One morning about 7 years ago, I woke up feeling exceptionally sad and had an epiphany: "I don't have to go to work - I could give myself permission to take a sick day for emotional wellness." This made sense given that I had grown to recognize emotional wellness as an important area of health. Why not use a sick day? So, I tried it and it worked! Resting for a full day helped the sadness pass and prepared me to go to work refreshed the next day. Ever since, taking a sick day for emotional wellness has become a part of my healthy workstyle.
How do we justify a sick day for emotional wellness?
One of the reasons we don't take sick days for our emotional wellness is that we judge our negative emotions like we shouldn't have them. The problem is this just isn't realistic. Sadness is a part of the holistic picture of life. I have experienced a lot of loss in my life and as recently as six months ago I experienced a big loss that I am still recovering from. So why wouldn't we allow a sick day to release feelings of grief just as we allow a sick day to release a virus from our bodies? The reality is that trying to push through and work during a day where our emotions are on high alert is never a productive day. We only attempt and pretend to get work done, or worse, try to suppress our negative feelings (which always leads to physical illness). Instead, we can take the gentler approach and accept that any work we'd accomplish on an exceptionally sad day is pretty low in output and quality. So ultimately, it is better to give ourselves what we need: an entire sick day. Then we come back to work ready to be fully productive.
Would we abuse sick days for emotional wellness?
Using myself as an example, I'd say no, we would not abuse sick days for emotional wellness if we are otherwise happy and enjoying our lives and work. After taking my first sick day for emotional wellness, I felt I had permission to do it again the next time I woke up feeling deeply sad. It turns out that about once a quarter I need a sick day due to emotional sadness, which feels right doesn't it? Most companies offer 5 sick days per year.
What is the protocol for a sick day for emotional wellness?
Here is how my most recent sick day for emotional wellness looked: I woke up at my usual time and decided I needed to take a sick day. I had two commitments with other people in my schedule to manage. For my morning commitment, I texted the person I was designated to meet and let her know I was not feeling well and inquired about rescheduling. She was compassionate and totally fine. For my late afternoon phone meeting, I sensed I would be ok to keep it, and I did. After making these decisions, my sick day protocol began:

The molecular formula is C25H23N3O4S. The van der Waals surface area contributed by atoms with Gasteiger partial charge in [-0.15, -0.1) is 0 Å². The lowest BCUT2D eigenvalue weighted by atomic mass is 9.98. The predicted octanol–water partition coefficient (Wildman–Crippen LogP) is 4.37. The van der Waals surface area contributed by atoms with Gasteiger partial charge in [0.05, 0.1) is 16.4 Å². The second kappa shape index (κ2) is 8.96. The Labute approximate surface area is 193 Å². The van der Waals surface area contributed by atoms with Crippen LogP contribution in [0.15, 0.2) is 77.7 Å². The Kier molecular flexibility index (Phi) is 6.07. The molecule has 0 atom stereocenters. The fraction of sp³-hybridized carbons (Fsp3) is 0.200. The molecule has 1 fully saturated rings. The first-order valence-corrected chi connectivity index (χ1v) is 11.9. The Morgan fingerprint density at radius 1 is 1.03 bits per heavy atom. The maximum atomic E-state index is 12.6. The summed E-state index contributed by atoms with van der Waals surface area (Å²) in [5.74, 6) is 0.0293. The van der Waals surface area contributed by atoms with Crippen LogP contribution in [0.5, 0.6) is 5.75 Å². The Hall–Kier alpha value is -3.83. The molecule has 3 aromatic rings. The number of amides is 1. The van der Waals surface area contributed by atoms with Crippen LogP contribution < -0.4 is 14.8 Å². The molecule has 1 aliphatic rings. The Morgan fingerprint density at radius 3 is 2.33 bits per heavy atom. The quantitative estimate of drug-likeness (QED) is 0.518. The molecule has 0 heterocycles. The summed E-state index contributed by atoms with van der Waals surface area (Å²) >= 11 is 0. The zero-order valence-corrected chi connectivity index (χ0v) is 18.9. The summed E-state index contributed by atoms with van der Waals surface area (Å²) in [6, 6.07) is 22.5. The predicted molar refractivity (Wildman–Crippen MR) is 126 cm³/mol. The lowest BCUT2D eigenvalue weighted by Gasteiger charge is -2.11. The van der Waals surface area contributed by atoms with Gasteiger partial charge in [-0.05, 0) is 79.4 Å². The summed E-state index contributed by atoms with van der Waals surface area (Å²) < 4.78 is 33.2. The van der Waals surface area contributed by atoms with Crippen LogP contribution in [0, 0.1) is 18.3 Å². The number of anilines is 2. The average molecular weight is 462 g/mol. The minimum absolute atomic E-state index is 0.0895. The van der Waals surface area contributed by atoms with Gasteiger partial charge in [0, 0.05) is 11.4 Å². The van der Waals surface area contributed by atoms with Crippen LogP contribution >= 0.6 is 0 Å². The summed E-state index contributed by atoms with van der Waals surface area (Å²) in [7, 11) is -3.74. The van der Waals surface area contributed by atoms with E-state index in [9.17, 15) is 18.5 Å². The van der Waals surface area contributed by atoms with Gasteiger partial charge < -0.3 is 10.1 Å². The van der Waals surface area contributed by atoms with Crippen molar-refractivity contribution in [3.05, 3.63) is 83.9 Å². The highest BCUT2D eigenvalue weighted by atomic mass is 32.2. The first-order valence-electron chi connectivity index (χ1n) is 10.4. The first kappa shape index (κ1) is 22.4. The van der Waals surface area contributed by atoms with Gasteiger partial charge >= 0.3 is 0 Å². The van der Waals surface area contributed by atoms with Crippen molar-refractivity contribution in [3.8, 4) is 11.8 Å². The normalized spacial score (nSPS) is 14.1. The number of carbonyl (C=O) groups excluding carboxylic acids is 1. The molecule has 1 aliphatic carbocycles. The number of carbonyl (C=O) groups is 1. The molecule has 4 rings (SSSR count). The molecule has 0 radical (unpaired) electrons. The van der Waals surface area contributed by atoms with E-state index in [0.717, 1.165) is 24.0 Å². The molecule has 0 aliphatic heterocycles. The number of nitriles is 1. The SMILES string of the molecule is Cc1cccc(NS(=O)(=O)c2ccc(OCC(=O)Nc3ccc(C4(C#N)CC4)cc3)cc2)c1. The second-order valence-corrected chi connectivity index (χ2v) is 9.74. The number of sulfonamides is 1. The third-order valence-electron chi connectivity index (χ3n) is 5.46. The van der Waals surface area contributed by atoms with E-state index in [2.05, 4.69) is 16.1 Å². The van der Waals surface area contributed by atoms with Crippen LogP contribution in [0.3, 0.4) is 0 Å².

Crawled under the covers and went back to sleep.
Woke up about noon.
Ate a bland breakfast/lunch of sick day comfort food.
Tended to my emotional wellness in a few activities: re-listened to part of an Audible book that inspired me around overcoming obstacles, texted a few mentors and friends with a question for their feedback about my sadness, and journaled about my feelings.
Took a business call from my bed.
Treated myself to a bland dinner.
Went to bed early.
This is one simple model and should be modified to meet your needs on a particular day with the aim to bring you back to emotional wellness. This in essence includes: rest, self care, and healing practices. What works for you? I would love to hear your stories of sick days for emotional wellness!
About the Author
Hi I'm Gina Marotta, and I can help you step into your higher calling. My unique body of work is about "feminne genius" which includes bringing your innate talent + feminine energy (spirituality, creativity, intuition, feelings, and fluidity) into a career focus that changes people's lives for the better. I serve from extensive study in the divine feminine, as well as 20+ years experience as a leader in multiple industries. I have worked professionally as a lawyer, a nonprofit managing director, and an entrepreneur; and I bring all that experience and wisdom to you. You will also find me quoted and interviewed often as a career expert in media outlets like Thrive Global, The Huffington Post, American Bar Association Magazine, Barron's Next Magazine, and WGN Radio.